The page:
Samantha: The goal overall in this project is to bring fiber optic therapy to also help as an addition to chemotherapy. CO not only induces apoptosis in cancer cells, it actually also helps to sensitize cancer cells towards chemotherapeutics about 1,000 times. With our experience in synthesis, we are able to bring the theoretical chemistry together with the synthesis and photophysical chemistry to make these complexes very visible light active.

Chris: How did your lab hear about the Green Labs Program?

Samantha: We heard about it at the LSR meeting. They had a slide for Green Labs, and there were people representing Green Labs from Environmental Health and Safety.

Chris: What prompted you to pursue certification?

Samantha: A long time ago we were having problems with our lights because the whole light system in PSB was redone in an effort to be more “green”. It was actually really funny because they put in new light sensors in our lab; we are a photoactive lab, so our chemicals release or decompose upon illumination. These lights would go on and off by themselves, and affect the experiments. We spoke constantly with the really great electricians and people putting all the lighting to try to fix the problems, and then finally the main engineer on the project, and she said “We had no idea that people were so green!”. The reason the lighting system was changing was so that sensors were able to turn off the lights people had forgotten about and our goal was to just keep the lights off all the time.

Indranil: That’s when we reviewed the system, and deactivated the entire automated lights. Samantha: This was actually the first time anyone had ever brought up our carbon footprint and energy consumption into light because no one else works with the lights off. We started thinking about it and how we run our lab and it seems pretty efficient compared to other labs.

Chris: And I would imagine that to pursue the actual certification it sounded like the slide that offered funding incentives for labs was a motivator? Samantha: Yes, we were so excited! Lily: And once we purchase the new energy-efficient equipment for your lab, we will be able to monitor and record the savings, then re-apply for a larger grant next year and continue growing the Green Labs program to get more labs involved.

Chris: How do you communicate sustainable practices within your lab, to existing and incoming lab members? Samantha: It’s more about how we practice doing things in our lab- we would like to recycle, and in general we like to do things that make sense overall. It all fell in line with being green and sustainable. So it would be weird for half the lab to be doing one thing and for one person to be taking out recycled paper and throwing it in the trash! Indranil: When the incoming graduate students see Sam doing these things, they follow her lead and assume this is how the lab runs. Since Sam was our LSR, she’s good at giving a general overview about how to be safe and sustainable.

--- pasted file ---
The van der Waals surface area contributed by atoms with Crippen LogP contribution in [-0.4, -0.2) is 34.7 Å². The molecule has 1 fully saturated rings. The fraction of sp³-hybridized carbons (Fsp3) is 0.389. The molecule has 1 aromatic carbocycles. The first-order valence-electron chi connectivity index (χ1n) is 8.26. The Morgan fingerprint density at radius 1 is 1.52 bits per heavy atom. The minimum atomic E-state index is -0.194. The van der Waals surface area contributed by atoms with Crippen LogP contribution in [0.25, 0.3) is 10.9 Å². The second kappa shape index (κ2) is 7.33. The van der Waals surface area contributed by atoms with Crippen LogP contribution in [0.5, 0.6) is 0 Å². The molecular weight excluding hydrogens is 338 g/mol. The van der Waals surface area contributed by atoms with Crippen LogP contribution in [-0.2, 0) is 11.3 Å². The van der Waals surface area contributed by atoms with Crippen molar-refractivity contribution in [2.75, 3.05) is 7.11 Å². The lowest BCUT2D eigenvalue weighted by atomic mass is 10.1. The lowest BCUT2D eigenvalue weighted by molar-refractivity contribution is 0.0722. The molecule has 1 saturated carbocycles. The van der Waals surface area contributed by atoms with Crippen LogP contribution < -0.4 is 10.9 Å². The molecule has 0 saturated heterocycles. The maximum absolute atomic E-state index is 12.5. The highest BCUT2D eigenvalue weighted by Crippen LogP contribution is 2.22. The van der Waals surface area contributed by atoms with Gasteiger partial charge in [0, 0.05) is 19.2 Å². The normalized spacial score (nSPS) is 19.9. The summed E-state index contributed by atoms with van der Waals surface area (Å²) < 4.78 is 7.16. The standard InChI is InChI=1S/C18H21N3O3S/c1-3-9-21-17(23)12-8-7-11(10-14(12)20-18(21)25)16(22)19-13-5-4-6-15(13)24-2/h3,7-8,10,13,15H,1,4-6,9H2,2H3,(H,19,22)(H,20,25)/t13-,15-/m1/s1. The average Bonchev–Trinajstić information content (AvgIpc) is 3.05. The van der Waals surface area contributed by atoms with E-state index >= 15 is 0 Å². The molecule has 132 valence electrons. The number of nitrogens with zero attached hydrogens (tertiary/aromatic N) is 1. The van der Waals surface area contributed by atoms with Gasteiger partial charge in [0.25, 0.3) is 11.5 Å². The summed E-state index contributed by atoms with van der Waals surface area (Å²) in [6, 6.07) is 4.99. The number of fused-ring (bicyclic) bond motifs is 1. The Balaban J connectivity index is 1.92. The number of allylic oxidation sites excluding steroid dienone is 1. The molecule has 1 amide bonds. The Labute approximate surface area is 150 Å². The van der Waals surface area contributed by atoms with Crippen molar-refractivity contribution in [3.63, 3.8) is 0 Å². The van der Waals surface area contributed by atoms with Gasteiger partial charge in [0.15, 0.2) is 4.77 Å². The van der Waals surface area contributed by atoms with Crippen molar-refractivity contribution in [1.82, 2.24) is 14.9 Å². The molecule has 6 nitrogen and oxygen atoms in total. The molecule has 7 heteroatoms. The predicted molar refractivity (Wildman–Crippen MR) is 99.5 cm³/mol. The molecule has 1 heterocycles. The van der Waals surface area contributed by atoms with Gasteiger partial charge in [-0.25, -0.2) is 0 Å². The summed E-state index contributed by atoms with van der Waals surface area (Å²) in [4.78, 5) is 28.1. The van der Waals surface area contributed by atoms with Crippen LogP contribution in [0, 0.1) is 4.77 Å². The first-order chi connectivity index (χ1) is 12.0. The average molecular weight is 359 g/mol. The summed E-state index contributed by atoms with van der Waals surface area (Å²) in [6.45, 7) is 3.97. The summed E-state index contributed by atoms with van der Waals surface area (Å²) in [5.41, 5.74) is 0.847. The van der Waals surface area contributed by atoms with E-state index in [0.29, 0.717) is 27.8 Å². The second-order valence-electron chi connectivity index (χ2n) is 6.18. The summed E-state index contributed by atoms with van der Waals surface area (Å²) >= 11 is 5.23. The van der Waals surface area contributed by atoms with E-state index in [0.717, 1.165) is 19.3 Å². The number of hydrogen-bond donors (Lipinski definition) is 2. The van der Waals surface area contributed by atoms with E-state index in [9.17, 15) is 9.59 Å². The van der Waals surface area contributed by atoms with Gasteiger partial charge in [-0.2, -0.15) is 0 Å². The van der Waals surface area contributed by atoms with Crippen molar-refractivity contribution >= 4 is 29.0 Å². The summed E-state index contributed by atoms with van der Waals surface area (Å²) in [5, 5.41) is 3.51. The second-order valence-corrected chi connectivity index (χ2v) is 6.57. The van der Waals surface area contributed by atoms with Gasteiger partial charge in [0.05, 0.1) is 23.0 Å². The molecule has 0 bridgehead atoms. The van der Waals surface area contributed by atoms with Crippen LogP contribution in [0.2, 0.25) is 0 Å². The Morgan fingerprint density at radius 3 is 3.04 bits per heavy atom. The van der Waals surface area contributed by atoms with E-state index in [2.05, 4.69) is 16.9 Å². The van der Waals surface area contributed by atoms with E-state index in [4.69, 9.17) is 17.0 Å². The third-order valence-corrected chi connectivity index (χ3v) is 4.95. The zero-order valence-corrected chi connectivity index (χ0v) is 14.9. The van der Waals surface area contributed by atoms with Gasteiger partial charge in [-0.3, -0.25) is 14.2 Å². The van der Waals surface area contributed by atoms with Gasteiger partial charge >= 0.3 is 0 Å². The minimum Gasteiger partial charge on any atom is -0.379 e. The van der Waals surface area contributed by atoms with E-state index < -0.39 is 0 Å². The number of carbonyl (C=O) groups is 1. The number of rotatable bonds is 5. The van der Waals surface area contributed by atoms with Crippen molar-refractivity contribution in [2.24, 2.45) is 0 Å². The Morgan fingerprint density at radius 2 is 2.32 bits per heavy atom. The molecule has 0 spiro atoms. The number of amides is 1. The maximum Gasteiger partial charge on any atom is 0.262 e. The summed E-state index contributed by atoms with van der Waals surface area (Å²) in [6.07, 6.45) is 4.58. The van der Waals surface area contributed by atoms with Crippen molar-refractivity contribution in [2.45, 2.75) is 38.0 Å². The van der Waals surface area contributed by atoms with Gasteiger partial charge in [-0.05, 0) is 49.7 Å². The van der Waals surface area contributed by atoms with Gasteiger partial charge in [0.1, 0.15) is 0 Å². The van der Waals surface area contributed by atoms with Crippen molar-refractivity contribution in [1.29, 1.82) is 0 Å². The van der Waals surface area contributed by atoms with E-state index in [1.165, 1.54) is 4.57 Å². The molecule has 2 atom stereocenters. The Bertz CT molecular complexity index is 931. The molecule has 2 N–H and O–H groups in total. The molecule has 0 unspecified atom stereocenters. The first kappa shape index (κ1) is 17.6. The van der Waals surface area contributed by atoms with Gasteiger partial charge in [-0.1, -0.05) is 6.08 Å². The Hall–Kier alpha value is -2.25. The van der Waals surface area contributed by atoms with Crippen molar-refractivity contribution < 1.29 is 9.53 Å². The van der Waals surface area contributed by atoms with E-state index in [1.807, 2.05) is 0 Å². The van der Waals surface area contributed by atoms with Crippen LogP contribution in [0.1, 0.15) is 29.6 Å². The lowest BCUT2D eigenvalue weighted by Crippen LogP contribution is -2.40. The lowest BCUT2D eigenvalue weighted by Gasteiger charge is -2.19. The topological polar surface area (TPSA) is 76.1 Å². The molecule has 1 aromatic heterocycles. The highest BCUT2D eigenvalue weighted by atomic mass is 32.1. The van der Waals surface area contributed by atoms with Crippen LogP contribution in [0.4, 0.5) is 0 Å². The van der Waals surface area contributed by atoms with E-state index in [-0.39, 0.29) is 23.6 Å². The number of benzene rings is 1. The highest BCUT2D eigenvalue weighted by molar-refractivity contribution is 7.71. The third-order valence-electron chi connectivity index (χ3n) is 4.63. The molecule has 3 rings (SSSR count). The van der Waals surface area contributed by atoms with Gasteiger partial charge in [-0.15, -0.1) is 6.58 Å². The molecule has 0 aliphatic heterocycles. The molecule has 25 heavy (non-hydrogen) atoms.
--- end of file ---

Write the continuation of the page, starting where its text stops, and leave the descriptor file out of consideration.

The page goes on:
Chris: Are there any other sustainable practices that you plan to implement into lab for the future? Sometimes this can be hard for labs if it’s seen as a barrier to get their work done, but there's always room to improve. Samantha: A long time ago, we had a printer that printed double-sided, but it used too much ink (which was expensive). So we were trying to use less ink, and we buy the recycled paper- but when we got a new printer, it only printed one-sided. Although it’s now efficient in ink, there are always downsides. Now our goal is finding “the one” that will be good with ink AND print double-sided! This is especially important as we are trying to get everyone on the electronic inventory system, but still have to print it out- which is a lot of pages, since we are one of the largest synthetic labs on campus. We are just trying to get everything more electronic both to save paper and make our system more efficient.

Lily: How do you encourage members of the lab to be sustainable and use sustainable practices? It sounds like it comes mostly from wanting to be safe, but what advice would you give to other labs to be more sustainable? Samantha: There are both office supplies and reagents that are made for the practice of sustainability- for example, we return the empty printer cartridge for refills. There’s recycled paper that is just as cheap as regular paper and buying from certain suppliers which are known to be more sustainable than others. Often times the reagents are the same price, and the difference is how they affect the environment. These are definitely small things, but they all add up and have an impact.

Chris: I think many people have a misconception that sustainability is all about “green”, but it’s also about making sure the lab can get it’s work done safely and at an economically feasible cost.

If your lab is interesting in getting certified, please email lurmann [at] ucsc [dot] edu and check out the Green Labs Website.

Sunday, May 31, 2015

Residenace Hall Waste Signage Project

I was standing next to the College Ten dumpster and couldn't figure if I should throw my domino's pizza box in the recycling or landfill dumpster. I threw it into the recycling bin because isn't that what you do with cardboard? Little did I know that you are supposed to recycle clean pizza boxes and throw away the part that has food and grease on it. I went back into my room feeling guilty about calling myself a “sustainable” person because I wasn't sure if it had made the right choice or not near the dumpsters.